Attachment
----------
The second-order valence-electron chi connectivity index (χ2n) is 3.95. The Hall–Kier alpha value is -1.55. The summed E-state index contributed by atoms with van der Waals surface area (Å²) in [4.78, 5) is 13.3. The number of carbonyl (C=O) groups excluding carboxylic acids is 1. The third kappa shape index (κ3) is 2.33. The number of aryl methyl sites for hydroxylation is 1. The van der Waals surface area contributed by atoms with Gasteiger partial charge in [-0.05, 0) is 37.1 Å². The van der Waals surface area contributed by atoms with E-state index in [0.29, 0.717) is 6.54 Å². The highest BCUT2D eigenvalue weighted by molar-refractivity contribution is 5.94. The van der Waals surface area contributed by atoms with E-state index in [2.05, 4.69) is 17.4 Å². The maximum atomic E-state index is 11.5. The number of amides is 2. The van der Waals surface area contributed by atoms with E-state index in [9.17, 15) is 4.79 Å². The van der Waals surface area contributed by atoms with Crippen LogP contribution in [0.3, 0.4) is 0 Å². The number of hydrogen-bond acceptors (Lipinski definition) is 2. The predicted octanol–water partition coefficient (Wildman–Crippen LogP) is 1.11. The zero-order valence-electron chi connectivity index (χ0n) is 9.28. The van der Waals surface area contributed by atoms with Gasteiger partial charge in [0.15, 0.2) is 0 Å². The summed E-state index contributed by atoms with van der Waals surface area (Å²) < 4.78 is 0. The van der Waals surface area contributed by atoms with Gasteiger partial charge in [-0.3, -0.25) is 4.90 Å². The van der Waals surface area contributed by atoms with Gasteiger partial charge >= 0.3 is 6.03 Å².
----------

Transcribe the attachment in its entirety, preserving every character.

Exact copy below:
The second-order valence-electron chi connectivity index (χ2n) is 3.95. The Hall–Kier alpha value is -1.55. The summed E-state index contributed by atoms with van der Waals surface area (Å²) in [4.78, 5) is 13.3. The number of carbonyl (C=O) groups excluding carboxylic acids is 1. The third kappa shape index (κ3) is 2.33. The number of aryl methyl sites for hydroxylation is 1. The van der Waals surface area contributed by atoms with Gasteiger partial charge in [-0.05, 0) is 37.1 Å². The van der Waals surface area contributed by atoms with E-state index in [0.29, 0.717) is 6.54 Å². The highest BCUT2D eigenvalue weighted by molar-refractivity contribution is 5.94. The van der Waals surface area contributed by atoms with E-state index in [2.05, 4.69) is 17.4 Å². The maximum atomic E-state index is 11.5. The number of amides is 2. The van der Waals surface area contributed by atoms with E-state index in [9.17, 15) is 4.79 Å². The van der Waals surface area contributed by atoms with Crippen LogP contribution in [0.3, 0.4) is 0 Å². The number of hydrogen-bond acceptors (Lipinski definition) is 2. The predicted octanol–water partition coefficient (Wildman–Crippen LogP) is 1.11. The zero-order valence-electron chi connectivity index (χ0n) is 9.28. The van der Waals surface area contributed by atoms with Gasteiger partial charge in [0.15, 0.2) is 0 Å². The summed E-state index contributed by atoms with van der Waals surface area (Å²) < 4.78 is 0. The van der Waals surface area contributed by atoms with Gasteiger partial charge in [-0.3, -0.25) is 4.90 Å². The van der Waals surface area contributed by atoms with Gasteiger partial charge >= 0.3 is 6.03 Å².